Justices decisively reject imposing issue exhaustion on Social Security claimants
on Apr 23, 2021 at 4:18 pm
The Supreme Court on Thursday firmly rejected the government’s request that the court impose an “issue-exhaustion” requirement on Social Security claimants. In Carr v. Saul (consolidated with Davis v. Saul), all parties agreed that those claimants must take their claims first to the Social Security Administration – and these claimants did that. The question was whether they must raise, before the agency, all of the issues they will eventually raise when they get to court. In this case, for example, the claimants in agency proceedings from 2013 to 2015 did not know that a 2018 decision of the Supreme Court would invalidate the SSA’s process for appointing administrative law judges, and so they did not complain about that process before the agency. The lower courts held that because they did not have the prescience to raise that issue before the agency, they could not raise it now, and thus would get no remedy for the denial of their claims by an unlawful administrative law judge. Although four of the justices disagreed with minor aspects of the opinion for the court by Justice Sonia Sotomayor, all of the justices rejected the rulings imposing that requirement.
Sotomayor’s opinion starts by noting that “[a]dministrative review schemes commonly require parties to give the agency an opportunity to address an issue before seeking judicial review of that question,” and emphasizes that those requirements “[t]ypically … are creatures of statute or regulation.” Because there is no statute or regulation in this case, the government was seeking a “judicially created issue-exhaustion requirement.” Sotomayor goes on to explain that the courts typically assess the propriety of judicially created exhaustion requirements based “on the degree to which the analogy to normal adversarial litigation applies in a particular administrative proceeding.” Prior cases have held that the “critical feature that distinguishes adversarial proceedings from inquisitorial ones is whether claimants bear the responsibility to develop issues for adjudicators’ consideration.”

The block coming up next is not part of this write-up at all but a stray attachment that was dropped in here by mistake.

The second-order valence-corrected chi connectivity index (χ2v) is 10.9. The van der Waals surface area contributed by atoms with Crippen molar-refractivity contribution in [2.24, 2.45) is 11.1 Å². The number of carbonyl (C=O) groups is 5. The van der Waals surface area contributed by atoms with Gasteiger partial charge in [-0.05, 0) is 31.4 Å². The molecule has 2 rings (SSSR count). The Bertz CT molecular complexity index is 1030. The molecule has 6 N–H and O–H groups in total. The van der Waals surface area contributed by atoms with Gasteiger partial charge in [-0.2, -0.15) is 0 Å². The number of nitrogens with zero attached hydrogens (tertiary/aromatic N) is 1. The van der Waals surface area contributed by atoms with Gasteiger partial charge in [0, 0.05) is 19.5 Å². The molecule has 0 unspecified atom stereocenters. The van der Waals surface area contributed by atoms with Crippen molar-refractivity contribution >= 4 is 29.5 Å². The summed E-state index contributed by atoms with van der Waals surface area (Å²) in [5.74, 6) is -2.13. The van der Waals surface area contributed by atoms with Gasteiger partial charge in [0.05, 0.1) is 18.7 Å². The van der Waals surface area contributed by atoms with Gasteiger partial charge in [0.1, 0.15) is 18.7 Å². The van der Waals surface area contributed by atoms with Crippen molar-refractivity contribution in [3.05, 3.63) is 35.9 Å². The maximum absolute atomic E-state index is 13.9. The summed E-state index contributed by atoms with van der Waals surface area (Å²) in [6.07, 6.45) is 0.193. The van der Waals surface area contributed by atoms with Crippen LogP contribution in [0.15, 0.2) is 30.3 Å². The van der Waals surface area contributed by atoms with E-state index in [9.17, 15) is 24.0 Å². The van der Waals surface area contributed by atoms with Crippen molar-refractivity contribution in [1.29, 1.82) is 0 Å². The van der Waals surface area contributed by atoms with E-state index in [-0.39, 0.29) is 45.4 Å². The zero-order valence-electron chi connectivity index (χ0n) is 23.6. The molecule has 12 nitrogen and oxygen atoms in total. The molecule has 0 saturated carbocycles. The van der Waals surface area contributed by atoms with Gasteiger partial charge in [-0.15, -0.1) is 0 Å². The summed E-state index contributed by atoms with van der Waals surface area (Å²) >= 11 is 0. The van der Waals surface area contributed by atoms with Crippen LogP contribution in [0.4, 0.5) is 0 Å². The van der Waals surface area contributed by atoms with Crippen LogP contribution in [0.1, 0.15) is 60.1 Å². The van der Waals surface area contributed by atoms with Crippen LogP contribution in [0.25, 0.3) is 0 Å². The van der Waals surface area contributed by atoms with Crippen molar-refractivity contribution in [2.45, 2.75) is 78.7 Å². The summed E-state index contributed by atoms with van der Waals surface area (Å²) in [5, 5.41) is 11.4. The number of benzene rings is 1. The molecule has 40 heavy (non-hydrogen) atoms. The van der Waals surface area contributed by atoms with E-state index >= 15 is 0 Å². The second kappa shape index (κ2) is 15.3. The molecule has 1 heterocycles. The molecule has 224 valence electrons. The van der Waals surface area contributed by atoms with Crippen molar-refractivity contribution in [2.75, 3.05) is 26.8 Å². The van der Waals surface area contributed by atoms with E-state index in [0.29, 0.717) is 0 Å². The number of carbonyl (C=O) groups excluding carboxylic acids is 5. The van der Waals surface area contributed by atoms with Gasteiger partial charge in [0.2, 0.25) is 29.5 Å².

Sotomayor starts from “the baseline set” by the court’s earlier decision in Sims v. Apfel, which permitted claimants to raise issues in court that they did not raise before the agency’s Appeals Council. The same regulations at issue in Sims applied to this case, which considered the slightly different question of whether claimants must exhaust issues before the agency’s unlawfully appointed administrative law judges. Sotomayor quotes provisions of those regulations that, among other things, contemplate an “informal, nonadversary” hearing, obligate ALJs to “loo[k] fully into the issues,” and suggest that in requesting a hearing it should take only “10 minutes to read the instructions, gather the facts, and answer the questions.”
Those provisions suggest that the holding of Sims “applies equally to ALJ proceedings.” Sotomayor stops short, though, of basing the decision directly on Sims. Rather, she explains, she relies on “additional considerations” related to the appointments-clause challenges presented here, cautioning in a footnote that “the scales might tip differently” for other types of claims. For the claims presented here, it is important that agency adjudications “are generally ill suited to address structural constitutional challenges.” That is especially important when it would be futile to present them to the agency: “It makes little sense to require litigants to present claims to adjudicators who are powerless to grant the relief requested.” Given the plain futility of raising the appointments clause in the claimants’ agency hearings, Sotomayor concludes that the claimants are entitled to relief in the lower courts.